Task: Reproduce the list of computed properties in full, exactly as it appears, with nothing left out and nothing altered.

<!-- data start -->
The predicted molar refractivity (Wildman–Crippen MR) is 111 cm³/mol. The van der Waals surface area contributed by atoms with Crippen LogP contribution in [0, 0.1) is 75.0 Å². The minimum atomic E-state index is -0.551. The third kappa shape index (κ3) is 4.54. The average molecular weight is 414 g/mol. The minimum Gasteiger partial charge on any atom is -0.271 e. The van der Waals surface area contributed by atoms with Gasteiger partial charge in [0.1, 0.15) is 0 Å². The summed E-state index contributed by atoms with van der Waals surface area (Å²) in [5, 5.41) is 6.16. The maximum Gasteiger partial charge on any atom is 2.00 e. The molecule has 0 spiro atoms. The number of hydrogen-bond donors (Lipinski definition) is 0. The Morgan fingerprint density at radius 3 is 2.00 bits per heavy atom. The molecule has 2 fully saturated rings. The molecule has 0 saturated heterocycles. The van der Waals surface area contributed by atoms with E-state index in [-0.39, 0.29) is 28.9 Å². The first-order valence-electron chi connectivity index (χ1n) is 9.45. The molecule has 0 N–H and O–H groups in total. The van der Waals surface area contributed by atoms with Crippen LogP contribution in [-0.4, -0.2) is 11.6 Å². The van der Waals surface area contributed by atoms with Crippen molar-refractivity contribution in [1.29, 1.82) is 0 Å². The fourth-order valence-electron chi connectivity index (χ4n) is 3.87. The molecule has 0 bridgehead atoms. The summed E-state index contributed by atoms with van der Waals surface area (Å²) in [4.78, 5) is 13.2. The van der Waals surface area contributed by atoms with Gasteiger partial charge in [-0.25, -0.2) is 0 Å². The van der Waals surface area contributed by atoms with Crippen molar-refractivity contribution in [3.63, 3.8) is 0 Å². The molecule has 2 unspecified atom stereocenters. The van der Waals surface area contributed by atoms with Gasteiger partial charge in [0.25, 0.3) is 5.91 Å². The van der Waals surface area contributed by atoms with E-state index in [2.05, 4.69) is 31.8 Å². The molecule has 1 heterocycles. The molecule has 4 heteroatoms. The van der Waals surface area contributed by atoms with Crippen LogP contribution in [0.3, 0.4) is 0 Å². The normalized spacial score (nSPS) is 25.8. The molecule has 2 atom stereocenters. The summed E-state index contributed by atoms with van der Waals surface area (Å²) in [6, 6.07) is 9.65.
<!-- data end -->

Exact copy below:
The predicted molar refractivity (Wildman–Crippen MR) is 111 cm³/mol. The van der Waals surface area contributed by atoms with Crippen LogP contribution in [0, 0.1) is 75.0 Å². The minimum atomic E-state index is -0.551. The third kappa shape index (κ3) is 4.54. The average molecular weight is 414 g/mol. The minimum Gasteiger partial charge on any atom is -0.271 e. The van der Waals surface area contributed by atoms with Gasteiger partial charge in [0.1, 0.15) is 0 Å². The summed E-state index contributed by atoms with van der Waals surface area (Å²) in [5, 5.41) is 6.16. The maximum Gasteiger partial charge on any atom is 2.00 e. The molecule has 0 spiro atoms. The number of hydrogen-bond donors (Lipinski definition) is 0. The Morgan fingerprint density at radius 3 is 2.00 bits per heavy atom. The molecule has 2 fully saturated rings. The molecule has 0 saturated heterocycles. The van der Waals surface area contributed by atoms with E-state index in [-0.39, 0.29) is 28.9 Å². The first-order valence-electron chi connectivity index (χ1n) is 9.45. The molecule has 0 N–H and O–H groups in total. The van der Waals surface area contributed by atoms with Crippen LogP contribution in [-0.4, -0.2) is 11.6 Å². The van der Waals surface area contributed by atoms with Crippen molar-refractivity contribution in [1.29, 1.82) is 0 Å². The fourth-order valence-electron chi connectivity index (χ4n) is 3.87. The molecule has 0 bridgehead atoms. The summed E-state index contributed by atoms with van der Waals surface area (Å²) in [4.78, 5) is 13.2. The van der Waals surface area contributed by atoms with Gasteiger partial charge in [-0.25, -0.2) is 0 Å². The van der Waals surface area contributed by atoms with Crippen molar-refractivity contribution in [3.63, 3.8) is 0 Å². The molecule has 2 unspecified atom stereocenters. The van der Waals surface area contributed by atoms with Gasteiger partial charge in [0.25, 0.3) is 5.91 Å². The van der Waals surface area contributed by atoms with E-state index in [2.05, 4.69) is 31.8 Å². The molecule has 1 heterocycles. The molecule has 4 heteroatoms. The van der Waals surface area contributed by atoms with Crippen LogP contribution in [0.3, 0.4) is 0 Å². The normalized spacial score (nSPS) is 25.8. The molecule has 2 atom stereocenters. The summed E-state index contributed by atoms with van der Waals surface area (Å²) in [6, 6.07) is 9.65.